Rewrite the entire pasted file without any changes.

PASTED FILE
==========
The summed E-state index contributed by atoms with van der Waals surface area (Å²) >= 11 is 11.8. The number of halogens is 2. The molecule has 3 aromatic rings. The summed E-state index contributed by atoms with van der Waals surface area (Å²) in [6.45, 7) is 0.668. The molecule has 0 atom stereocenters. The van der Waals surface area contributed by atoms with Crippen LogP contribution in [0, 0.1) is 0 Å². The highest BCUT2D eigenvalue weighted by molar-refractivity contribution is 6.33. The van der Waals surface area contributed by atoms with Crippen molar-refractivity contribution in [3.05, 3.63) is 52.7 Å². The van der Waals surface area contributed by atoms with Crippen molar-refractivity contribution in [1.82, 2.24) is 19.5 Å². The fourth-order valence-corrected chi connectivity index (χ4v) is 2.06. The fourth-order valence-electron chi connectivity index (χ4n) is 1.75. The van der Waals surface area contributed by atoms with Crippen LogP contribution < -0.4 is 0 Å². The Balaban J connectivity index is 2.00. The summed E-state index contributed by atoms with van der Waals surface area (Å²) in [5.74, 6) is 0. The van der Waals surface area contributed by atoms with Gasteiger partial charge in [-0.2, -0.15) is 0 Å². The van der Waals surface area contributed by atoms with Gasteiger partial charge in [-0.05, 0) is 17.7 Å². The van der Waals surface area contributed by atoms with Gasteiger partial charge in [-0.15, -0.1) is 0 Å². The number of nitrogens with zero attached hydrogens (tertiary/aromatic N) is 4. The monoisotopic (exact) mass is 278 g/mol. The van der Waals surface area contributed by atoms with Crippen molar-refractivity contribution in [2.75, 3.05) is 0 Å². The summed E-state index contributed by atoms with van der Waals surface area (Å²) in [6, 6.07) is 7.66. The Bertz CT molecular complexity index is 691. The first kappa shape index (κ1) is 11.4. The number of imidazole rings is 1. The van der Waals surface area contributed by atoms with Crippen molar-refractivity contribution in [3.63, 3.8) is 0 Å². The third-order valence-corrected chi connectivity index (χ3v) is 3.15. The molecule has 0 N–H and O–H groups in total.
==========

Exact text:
The summed E-state index contributed by atoms with van der Waals surface area (Å²) >= 11 is 11.8. The number of halogens is 2. The molecule has 3 aromatic rings. The summed E-state index contributed by atoms with van der Waals surface area (Å²) in [6.45, 7) is 0.668. The molecule has 0 atom stereocenters. The van der Waals surface area contributed by atoms with Crippen LogP contribution in [0, 0.1) is 0 Å². The highest BCUT2D eigenvalue weighted by molar-refractivity contribution is 6.33. The van der Waals surface area contributed by atoms with Crippen molar-refractivity contribution in [3.05, 3.63) is 52.7 Å². The van der Waals surface area contributed by atoms with Crippen molar-refractivity contribution in [1.82, 2.24) is 19.5 Å². The fourth-order valence-corrected chi connectivity index (χ4v) is 2.06. The fourth-order valence-electron chi connectivity index (χ4n) is 1.75. The van der Waals surface area contributed by atoms with Crippen LogP contribution < -0.4 is 0 Å². The Balaban J connectivity index is 2.00. The summed E-state index contributed by atoms with van der Waals surface area (Å²) in [5.74, 6) is 0. The van der Waals surface area contributed by atoms with Gasteiger partial charge in [-0.2, -0.15) is 0 Å². The van der Waals surface area contributed by atoms with Gasteiger partial charge in [-0.05, 0) is 17.7 Å². The van der Waals surface area contributed by atoms with Gasteiger partial charge in [-0.15, -0.1) is 0 Å². The number of nitrogens with zero attached hydrogens (tertiary/aromatic N) is 4. The monoisotopic (exact) mass is 278 g/mol. The van der Waals surface area contributed by atoms with Crippen molar-refractivity contribution in [2.75, 3.05) is 0 Å². The summed E-state index contributed by atoms with van der Waals surface area (Å²) in [6, 6.07) is 7.66. The Bertz CT molecular complexity index is 691. The first kappa shape index (κ1) is 11.4. The number of imidazole rings is 1. The van der Waals surface area contributed by atoms with Crippen molar-refractivity contribution in [3.63, 3.8) is 0 Å². The third-order valence-corrected chi connectivity index (χ3v) is 3.15. The molecule has 0 N–H and O–H groups in total.